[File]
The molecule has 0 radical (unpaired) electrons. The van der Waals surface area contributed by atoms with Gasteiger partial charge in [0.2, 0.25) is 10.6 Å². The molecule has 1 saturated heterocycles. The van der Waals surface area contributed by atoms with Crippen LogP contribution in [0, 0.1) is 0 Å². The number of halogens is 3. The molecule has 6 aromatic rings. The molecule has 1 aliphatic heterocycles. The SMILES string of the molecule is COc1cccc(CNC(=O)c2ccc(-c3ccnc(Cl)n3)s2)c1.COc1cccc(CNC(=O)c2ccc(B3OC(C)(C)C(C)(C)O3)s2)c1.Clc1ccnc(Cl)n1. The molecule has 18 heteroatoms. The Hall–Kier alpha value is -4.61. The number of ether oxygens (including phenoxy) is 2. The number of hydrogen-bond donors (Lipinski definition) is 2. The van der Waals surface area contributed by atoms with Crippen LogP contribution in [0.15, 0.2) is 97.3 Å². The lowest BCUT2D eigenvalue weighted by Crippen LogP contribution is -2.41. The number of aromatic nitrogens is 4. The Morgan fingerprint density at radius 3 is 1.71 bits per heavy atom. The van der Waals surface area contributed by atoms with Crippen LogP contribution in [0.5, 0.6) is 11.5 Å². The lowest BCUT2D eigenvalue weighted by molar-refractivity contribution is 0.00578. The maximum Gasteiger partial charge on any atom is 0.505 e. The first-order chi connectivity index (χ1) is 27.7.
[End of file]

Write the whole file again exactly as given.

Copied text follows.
The molecule has 0 radical (unpaired) electrons. The van der Waals surface area contributed by atoms with Gasteiger partial charge in [0.2, 0.25) is 10.6 Å². The molecule has 1 saturated heterocycles. The van der Waals surface area contributed by atoms with Crippen LogP contribution in [0, 0.1) is 0 Å². The number of halogens is 3. The molecule has 6 aromatic rings. The molecule has 1 aliphatic heterocycles. The SMILES string of the molecule is COc1cccc(CNC(=O)c2ccc(-c3ccnc(Cl)n3)s2)c1.COc1cccc(CNC(=O)c2ccc(B3OC(C)(C)C(C)(C)O3)s2)c1.Clc1ccnc(Cl)n1. The molecule has 18 heteroatoms. The Hall–Kier alpha value is -4.61. The number of ether oxygens (including phenoxy) is 2. The number of hydrogen-bond donors (Lipinski definition) is 2. The van der Waals surface area contributed by atoms with Crippen LogP contribution in [0.15, 0.2) is 97.3 Å². The lowest BCUT2D eigenvalue weighted by Crippen LogP contribution is -2.41. The number of aromatic nitrogens is 4. The Morgan fingerprint density at radius 3 is 1.71 bits per heavy atom. The van der Waals surface area contributed by atoms with Crippen LogP contribution in [0.5, 0.6) is 11.5 Å². The lowest BCUT2D eigenvalue weighted by molar-refractivity contribution is 0.00578. The maximum Gasteiger partial charge on any atom is 0.505 e. The first-order chi connectivity index (χ1) is 27.7.